How To Use the Cadaver Body Bag During COVID-19


Cadaver Body Bag

Dead Body Storage Bag

Post Mortem Bag

This information has been developed to provide common guidance to all those who may participate in the removal of a decedent who is positive for COVID-19 or for those who conduct funeral services. 

COVID-19 is a new disease and we are still learning how it spreads. The virus is thought to mainly spread from close contact (i.e., within about 6 feet) with a person who is currently sick with COVID-19. The virus likely spreads primarily through respiratory droplets produced when an infected person coughs or sneezes. These droplets can land in the mouths or noses of people who are nearby or possibly be inhaled into the lungs. 

Funeral services 

There is currently no known risk associated with being in the same room at a funeral or visitation service with the body of someone who died of COVID-19. However, the following guidance should be observed: 

Funerals cannot exceed 10 people while the order is in place. 

All funerals and cremations must occur within three days of the date of death, if practical. 

Handling a body 

Funeral homes should be notified if the decedent they are to collect has been tested positive for COVID19. 

The act of moving a recently deceased patient may be sufficient to expel a small amount of air from the lungs, thereby presenting a risk of contamination. Those handling the body should use full PPE consisting of an impervious gown with full sleeve coverage, eye protection, N95 mask (or other approved mask) and double surgical gloves.

 Refer to the CDC guidance:

Preparing personnel/staff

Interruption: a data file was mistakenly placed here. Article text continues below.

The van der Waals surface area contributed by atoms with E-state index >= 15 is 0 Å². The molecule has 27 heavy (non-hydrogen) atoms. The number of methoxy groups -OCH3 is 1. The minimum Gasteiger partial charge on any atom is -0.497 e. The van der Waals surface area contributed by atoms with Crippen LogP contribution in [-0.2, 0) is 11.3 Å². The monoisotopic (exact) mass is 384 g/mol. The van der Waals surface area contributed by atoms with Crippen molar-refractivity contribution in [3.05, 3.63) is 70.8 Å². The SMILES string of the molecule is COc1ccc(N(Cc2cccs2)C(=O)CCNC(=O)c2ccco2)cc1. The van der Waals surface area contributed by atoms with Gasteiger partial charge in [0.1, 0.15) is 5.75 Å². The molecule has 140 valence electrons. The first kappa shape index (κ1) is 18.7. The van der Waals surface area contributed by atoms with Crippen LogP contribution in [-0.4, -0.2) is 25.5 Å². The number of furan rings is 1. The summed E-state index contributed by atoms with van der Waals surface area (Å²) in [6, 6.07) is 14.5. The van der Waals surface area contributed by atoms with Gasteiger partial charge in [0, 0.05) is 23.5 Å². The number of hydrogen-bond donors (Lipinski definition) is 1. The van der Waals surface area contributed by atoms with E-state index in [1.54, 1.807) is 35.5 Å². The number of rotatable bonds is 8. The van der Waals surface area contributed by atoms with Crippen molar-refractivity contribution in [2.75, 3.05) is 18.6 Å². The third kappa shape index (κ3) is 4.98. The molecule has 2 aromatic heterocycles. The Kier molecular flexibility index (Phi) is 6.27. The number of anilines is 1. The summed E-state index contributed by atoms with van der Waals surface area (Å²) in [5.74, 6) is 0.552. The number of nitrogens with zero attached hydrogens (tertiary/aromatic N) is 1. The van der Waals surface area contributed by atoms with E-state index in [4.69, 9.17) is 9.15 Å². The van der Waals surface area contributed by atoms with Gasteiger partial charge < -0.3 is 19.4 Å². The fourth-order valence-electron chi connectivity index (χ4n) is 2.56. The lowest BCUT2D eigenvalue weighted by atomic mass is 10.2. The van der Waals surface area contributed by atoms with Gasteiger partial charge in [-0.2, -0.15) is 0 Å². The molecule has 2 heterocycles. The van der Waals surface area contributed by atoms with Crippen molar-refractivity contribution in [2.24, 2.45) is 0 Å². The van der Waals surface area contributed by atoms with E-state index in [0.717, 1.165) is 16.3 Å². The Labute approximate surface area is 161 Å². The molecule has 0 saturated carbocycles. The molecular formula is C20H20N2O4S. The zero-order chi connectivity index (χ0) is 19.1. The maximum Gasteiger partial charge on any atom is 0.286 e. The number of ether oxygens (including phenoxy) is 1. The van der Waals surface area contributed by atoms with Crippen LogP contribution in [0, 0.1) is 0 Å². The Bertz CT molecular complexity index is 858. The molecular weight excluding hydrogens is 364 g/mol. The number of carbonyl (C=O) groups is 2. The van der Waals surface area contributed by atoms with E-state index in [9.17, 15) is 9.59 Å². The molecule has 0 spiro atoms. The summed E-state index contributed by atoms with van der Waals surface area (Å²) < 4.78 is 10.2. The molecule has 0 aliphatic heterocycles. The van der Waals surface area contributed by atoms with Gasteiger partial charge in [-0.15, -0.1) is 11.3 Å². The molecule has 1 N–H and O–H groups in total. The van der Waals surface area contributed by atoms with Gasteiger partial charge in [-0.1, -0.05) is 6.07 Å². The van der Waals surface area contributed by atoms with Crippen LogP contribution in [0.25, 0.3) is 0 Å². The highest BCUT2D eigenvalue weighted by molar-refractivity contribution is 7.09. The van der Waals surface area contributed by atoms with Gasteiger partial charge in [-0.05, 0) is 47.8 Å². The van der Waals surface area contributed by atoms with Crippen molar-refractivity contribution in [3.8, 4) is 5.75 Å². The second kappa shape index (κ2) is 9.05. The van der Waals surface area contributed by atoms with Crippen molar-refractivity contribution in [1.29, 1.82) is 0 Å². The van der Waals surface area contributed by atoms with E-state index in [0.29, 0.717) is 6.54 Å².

Appropriate PPE should be donned BEFORE contact with the body. 

No nonessential personnel should be present in the room/morgue when making a removal and ONLY those properly outfitted with appropriate PPE should be involved in the process. 

Have a deliberate plan in place and understood by all personal/staff participating in the removal of the body concerning all facets of the removal process (e.g. putting on and removing of PPE, route from morgue/room to vehicle and other vital information). 

Preparing the body for removal ----Use the Cadaver Body Bag

Cover the face entirely (especially nose and mouth) with a material (rolled cotton, paper towels, cloth towel, etc.) thoroughly soaked with a strong disinfectant. 

 Ensure the body is properly tagged with the decedent’s identification. 

 Ideally the body should be wiped down with disinfectant when possible.

The body should be placed in a lightweight body bag, often referred to as shrouds by hospitals. 

The body bag is wiped down with EPA-approved emerging viral pathogens claims disinfectant. 

Tag the body bag with the decedent’s identification. 

 Hospitals should apply a biohazard or other label indicating an infectious case. Alternatively, clearly mark (with heavy black marker) with appropriate language. 

The body can then be transported to the funeral home or coroner vehicle by the most direct route possible.

Preparing funeral personnel to return to funeral home, morgue or other location 

Once the body is placed in the funeral vehicle, remove PPE. ALTERNATIVELY: Insure the transportation cot/gurney is completely wiped down with an EPAapproved emerging viral pathogens claim disinfectant, properly remove PPE and put on double gloves to handle the cot/gurney from the place of removal to vehicle. 

Place PPE in a biohazard bag or other container and transport to the funeral home for proper disposal. NOTE: Hospitals may take PPE or disposal. 

After removal of PPE, wash hands with soap and water for at least 20 seconds or use an alcoholbased hand sanitizer that contains at least 60% alcohol if soap and water are not available.

Cadaver Body Bag

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